Two years ago, John and Bonnie Branding headed out onto their farm to forage for a specific ingredient for the brewery they had recently opened. For this particular ingredient, however, the pair didn’t require the use of a tractor or any of the tools typical of farming.
Instead, they needed nothing more than mason jars filled with sugar water — or wort, in brewing terms.
What the Brandings, who own Wheatland Spring Farm + Brewery in Waterford, were looking to collect was wild yeast to use in place of the myriad strains available commercially to brewers.
Armed with a dozen jars, the Brandings went to work searching for the ideal spot, joined by their head brewer, Austen Conn.
“There’s no real rule to where you’re going to capture a pleasant yeast,” Bonnie Branding said.
The team, she said, even made an unofficial competition out of seeing who could find the best location to capture usable yeast samples. She doesn’t recall who won, but she recalls it wasn’t her.
The samples they collected were eventually given to Jasper Akerboom, who operates Jasper Yeast in Sterling, she said.
Akerboom, who provides a variety of strains of yeast for commercial brewers and home brewers alike, isolates the yeast samples and stores them for whenever they need a fresh batch.
Now two years later, they’re using three strains of what they refer to as “estate yeast” to brew some of their beers, including a new one made from 100% Loudoun-grown ingredients.
Loudoun Grown Farmhouse Ale — which is currently fermenting in a stainless-steel tank — is a collaborative effort between Wheatland Springs and three other Loudoun agricultural businesses, all of which contributed ingredients for the beer.
Three Monkeys Farm and Hanging Rock Hay & Grain each provided grain to augment Wheatland’s estate grain — that is, grain cultivated directly on the farm — along with hops from Fabbioli Cellars.
The all-local beer is set to be released on June 23.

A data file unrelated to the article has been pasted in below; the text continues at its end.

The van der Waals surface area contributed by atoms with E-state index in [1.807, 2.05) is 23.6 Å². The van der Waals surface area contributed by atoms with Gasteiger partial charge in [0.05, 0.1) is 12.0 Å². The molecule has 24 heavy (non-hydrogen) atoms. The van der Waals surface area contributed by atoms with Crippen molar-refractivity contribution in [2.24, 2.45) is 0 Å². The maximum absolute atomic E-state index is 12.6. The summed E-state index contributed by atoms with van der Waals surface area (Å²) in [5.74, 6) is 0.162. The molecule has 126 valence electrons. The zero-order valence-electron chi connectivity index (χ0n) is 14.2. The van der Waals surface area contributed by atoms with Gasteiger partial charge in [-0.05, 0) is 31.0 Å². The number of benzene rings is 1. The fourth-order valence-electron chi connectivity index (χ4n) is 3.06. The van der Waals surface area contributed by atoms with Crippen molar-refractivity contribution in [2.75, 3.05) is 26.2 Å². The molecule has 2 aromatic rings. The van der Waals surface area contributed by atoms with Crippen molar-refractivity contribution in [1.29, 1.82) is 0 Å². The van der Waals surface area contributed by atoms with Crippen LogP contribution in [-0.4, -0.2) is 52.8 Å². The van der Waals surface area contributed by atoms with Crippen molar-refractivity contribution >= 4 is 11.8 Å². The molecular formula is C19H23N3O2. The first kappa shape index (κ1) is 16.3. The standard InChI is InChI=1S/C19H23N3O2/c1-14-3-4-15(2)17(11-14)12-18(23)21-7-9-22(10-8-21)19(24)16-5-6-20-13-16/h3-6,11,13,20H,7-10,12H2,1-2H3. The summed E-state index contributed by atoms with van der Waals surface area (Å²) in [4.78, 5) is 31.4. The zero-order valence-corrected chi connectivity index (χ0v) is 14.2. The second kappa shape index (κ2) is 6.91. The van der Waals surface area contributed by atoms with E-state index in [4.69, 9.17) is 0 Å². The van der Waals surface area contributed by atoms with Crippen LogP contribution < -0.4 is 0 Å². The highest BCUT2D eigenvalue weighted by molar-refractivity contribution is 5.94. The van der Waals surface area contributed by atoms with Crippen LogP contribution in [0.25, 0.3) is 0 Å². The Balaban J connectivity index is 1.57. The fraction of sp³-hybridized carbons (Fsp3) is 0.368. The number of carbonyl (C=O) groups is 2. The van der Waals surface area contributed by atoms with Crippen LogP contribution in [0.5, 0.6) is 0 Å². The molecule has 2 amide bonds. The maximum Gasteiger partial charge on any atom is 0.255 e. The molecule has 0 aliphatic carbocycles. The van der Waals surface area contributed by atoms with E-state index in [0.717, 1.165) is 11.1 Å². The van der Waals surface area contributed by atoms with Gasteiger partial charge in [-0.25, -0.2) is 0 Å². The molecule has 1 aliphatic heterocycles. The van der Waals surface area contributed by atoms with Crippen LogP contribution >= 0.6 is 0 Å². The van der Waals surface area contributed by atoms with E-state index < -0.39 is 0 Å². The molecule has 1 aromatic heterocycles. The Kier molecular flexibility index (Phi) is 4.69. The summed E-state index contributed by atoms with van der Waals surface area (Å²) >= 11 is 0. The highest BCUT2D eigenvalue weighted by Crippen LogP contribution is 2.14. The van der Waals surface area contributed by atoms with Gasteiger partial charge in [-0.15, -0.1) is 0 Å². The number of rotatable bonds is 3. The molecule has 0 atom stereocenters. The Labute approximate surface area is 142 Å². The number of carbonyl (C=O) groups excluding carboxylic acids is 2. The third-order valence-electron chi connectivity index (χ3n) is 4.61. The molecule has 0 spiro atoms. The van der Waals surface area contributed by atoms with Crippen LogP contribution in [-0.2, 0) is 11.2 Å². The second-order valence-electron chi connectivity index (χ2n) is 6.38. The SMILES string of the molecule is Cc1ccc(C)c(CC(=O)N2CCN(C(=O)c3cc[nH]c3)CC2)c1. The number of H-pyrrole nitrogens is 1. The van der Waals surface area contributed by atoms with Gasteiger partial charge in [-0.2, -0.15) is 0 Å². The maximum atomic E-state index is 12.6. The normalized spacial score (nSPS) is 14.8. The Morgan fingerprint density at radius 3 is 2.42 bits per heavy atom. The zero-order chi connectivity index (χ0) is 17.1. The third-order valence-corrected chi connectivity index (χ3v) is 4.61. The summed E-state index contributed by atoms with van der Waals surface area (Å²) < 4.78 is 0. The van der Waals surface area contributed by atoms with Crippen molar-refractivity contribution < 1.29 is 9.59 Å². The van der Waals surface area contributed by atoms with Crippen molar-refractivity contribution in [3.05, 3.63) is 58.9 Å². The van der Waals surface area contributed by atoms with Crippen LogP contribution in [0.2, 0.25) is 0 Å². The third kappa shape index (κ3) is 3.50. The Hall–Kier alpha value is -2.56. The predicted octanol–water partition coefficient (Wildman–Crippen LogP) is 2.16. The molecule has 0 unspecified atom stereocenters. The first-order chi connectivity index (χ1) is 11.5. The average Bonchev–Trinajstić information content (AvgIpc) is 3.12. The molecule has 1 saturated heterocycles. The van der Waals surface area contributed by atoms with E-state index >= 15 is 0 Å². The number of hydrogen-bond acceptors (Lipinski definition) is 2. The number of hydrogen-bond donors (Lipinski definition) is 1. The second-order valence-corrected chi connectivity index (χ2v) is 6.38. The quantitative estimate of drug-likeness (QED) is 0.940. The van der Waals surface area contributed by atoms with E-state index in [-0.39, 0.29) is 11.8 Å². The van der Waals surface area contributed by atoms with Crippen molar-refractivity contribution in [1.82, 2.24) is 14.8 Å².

The project, “was something that we want to do to highlight other small agriculture in Loudoun County,” Bonnie Branding said.
“This is a unique environment,” she said. “We have some of the best soil here in the country, and no one ever talks about that. We were looking for ways to highlight it.”
While only a few farm breweries across the country use grain from their own fields to brew, what’s exceedingly rare is to see every single ingredient sourced locally.
One of the biggest hurdles in brewing beer that’s 100% locally sourced is the hops.
“They tend to be finicky little buggers,” said Doug Fabbioli, a co-owner of Fabbioli Cellars.
The tiny, cone-shaped flowers provide beer the bitterness and floral aromatics, depending on when in the brewing process they’re added.
But they are notoriously difficult to grow in the mid-Atlantic.
Hops, he said, are different than grapes, of which he also grows. They “like temperatures that are a little bit cooler than we have [in Loudoun County].”
“The basic rule of thumb with agriculture is, if it doesn’t produce a crop, don’t keep growing it,” he said. Which is why of the six varieties he’s attempted to grow, only two continue to be grown.
Fabbioli's whole leaf Cascade hops were used for the Loudoun Grown beer.
John Branding said that while he’s proud to be able to use Loudoun-grown ingredients exclusively for the project, such an accomplishment is only possible because of the high-quality products being farmed in the county.
“Our belief — and the last couple of years have borne this out — is that if we can grow extremely high-quality ingredients for brewing [and] not just grow ingredients and throw them in beer because we have them on the farm … then we’re able to produce beers of the highest quality we can,” he said.
“And at the same time create beers that can only exist right here — similar to what a vineyard might do in different regions of the world.”
Branding, who said he knows even the pH level of the soil his grain is planted in, compares the intricacies of craft beer to that of the terroir of wine.
“The question I have is, ‘Why is beer any different?’” he said. “Beer is just as much an agricultural product as wine.”
While large brewing operations, known as macro breweries, aim for consistency regardless of which crop of barley or hop goes into a beer, Branding embraces the distinctive characteristics inherent in a beer sourced from a small farm such as theirs.
“It’s a feat,” he said of the consistency large operations can attain. “But we’re on the other end of the spectrum. That’s antithetical to what we’re trying to do here.